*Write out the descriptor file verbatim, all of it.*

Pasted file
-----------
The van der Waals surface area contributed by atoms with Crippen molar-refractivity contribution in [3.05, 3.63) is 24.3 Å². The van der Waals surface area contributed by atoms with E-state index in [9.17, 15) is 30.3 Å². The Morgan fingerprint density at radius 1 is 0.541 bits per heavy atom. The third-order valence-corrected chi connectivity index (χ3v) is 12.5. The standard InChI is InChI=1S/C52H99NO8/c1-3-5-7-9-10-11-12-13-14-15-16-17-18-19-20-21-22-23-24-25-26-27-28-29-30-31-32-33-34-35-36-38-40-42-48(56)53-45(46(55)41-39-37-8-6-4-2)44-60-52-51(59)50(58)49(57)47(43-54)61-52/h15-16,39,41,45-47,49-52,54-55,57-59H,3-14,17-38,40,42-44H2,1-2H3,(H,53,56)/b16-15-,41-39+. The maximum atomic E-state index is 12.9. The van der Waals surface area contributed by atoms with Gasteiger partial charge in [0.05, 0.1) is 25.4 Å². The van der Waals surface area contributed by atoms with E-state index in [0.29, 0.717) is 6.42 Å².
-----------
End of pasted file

The van der Waals surface area contributed by atoms with Crippen molar-refractivity contribution in [3.05, 3.63) is 24.3 Å². The van der Waals surface area contributed by atoms with E-state index in [9.17, 15) is 30.3 Å². The Morgan fingerprint density at radius 1 is 0.541 bits per heavy atom. The third-order valence-corrected chi connectivity index (χ3v) is 12.5. The standard InChI is InChI=1S/C52H99NO8/c1-3-5-7-9-10-11-12-13-14-15-16-17-18-19-20-21-22-23-24-25-26-27-28-29-30-31-32-33-34-35-36-38-40-42-48(56)53-45(46(55)41-39-37-8-6-4-2)44-60-52-51(59)50(58)49(57)47(43-54)61-52/h15-16,39,41,45-47,49-52,54-55,57-59H,3-14,17-38,40,42-44H2,1-2H3,(H,53,56)/b16-15-,41-39+. The maximum atomic E-state index is 12.9. The van der Waals surface area contributed by atoms with Gasteiger partial charge in [0.05, 0.1) is 25.4 Å². The van der Waals surface area contributed by atoms with E-state index in [0.29, 0.717) is 6.42 Å².